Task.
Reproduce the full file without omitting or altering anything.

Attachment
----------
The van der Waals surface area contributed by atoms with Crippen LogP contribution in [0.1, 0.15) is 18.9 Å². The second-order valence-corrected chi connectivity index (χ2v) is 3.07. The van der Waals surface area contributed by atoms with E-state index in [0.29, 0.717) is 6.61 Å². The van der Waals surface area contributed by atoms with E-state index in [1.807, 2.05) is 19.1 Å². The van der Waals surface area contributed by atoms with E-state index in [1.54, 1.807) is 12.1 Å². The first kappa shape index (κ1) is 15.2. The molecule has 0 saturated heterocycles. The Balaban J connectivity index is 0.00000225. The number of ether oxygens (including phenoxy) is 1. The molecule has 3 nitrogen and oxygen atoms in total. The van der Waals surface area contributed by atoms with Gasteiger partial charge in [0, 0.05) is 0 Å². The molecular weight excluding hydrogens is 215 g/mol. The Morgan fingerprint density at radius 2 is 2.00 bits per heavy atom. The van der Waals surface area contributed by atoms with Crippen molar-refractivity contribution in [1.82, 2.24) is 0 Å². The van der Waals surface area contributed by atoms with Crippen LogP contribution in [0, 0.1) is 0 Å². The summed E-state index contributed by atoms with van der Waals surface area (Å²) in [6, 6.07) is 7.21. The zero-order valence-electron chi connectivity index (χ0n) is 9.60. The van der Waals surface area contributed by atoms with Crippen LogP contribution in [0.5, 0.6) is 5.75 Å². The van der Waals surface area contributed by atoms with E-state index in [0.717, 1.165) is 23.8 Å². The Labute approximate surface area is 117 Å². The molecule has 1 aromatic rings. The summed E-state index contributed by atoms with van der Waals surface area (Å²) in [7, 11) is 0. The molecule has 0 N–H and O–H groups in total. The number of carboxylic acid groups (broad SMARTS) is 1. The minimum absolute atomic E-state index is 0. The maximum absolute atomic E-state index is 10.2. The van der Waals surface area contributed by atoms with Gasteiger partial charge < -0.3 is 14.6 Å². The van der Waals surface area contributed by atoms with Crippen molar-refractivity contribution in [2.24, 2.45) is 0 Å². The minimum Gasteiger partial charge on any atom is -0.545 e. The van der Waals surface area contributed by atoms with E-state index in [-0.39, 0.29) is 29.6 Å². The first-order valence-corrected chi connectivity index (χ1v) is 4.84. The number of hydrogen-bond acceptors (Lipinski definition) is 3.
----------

The van der Waals surface area contributed by atoms with Crippen LogP contribution in [0.1, 0.15) is 18.9 Å². The second-order valence-corrected chi connectivity index (χ2v) is 3.07. The van der Waals surface area contributed by atoms with E-state index in [0.29, 0.717) is 6.61 Å². The van der Waals surface area contributed by atoms with E-state index in [1.807, 2.05) is 19.1 Å². The van der Waals surface area contributed by atoms with E-state index in [1.54, 1.807) is 12.1 Å². The first kappa shape index (κ1) is 15.2. The molecule has 0 saturated heterocycles. The Balaban J connectivity index is 0.00000225. The number of ether oxygens (including phenoxy) is 1. The molecule has 3 nitrogen and oxygen atoms in total. The van der Waals surface area contributed by atoms with Gasteiger partial charge in [0, 0.05) is 0 Å². The molecular weight excluding hydrogens is 215 g/mol. The Morgan fingerprint density at radius 2 is 2.00 bits per heavy atom. The van der Waals surface area contributed by atoms with Crippen molar-refractivity contribution in [1.82, 2.24) is 0 Å². The van der Waals surface area contributed by atoms with Crippen LogP contribution in [0, 0.1) is 0 Å². The summed E-state index contributed by atoms with van der Waals surface area (Å²) in [6, 6.07) is 7.21. The zero-order valence-electron chi connectivity index (χ0n) is 9.60. The van der Waals surface area contributed by atoms with Crippen LogP contribution in [0.5, 0.6) is 5.75 Å². The van der Waals surface area contributed by atoms with E-state index in [0.717, 1.165) is 23.8 Å². The Labute approximate surface area is 117 Å². The molecule has 1 aromatic rings. The summed E-state index contributed by atoms with van der Waals surface area (Å²) in [7, 11) is 0. The molecule has 0 N–H and O–H groups in total. The number of carboxylic acid groups (broad SMARTS) is 1. The minimum absolute atomic E-state index is 0. The maximum absolute atomic E-state index is 10.2. The van der Waals surface area contributed by atoms with Gasteiger partial charge < -0.3 is 14.6 Å². The van der Waals surface area contributed by atoms with Crippen molar-refractivity contribution in [2.24, 2.45) is 0 Å². The minimum Gasteiger partial charge on any atom is -0.545 e. The van der Waals surface area contributed by atoms with E-state index in [-0.39, 0.29) is 29.6 Å². The first-order valence-corrected chi connectivity index (χ1v) is 4.84. The number of hydrogen-bond acceptors (Lipinski definition) is 3.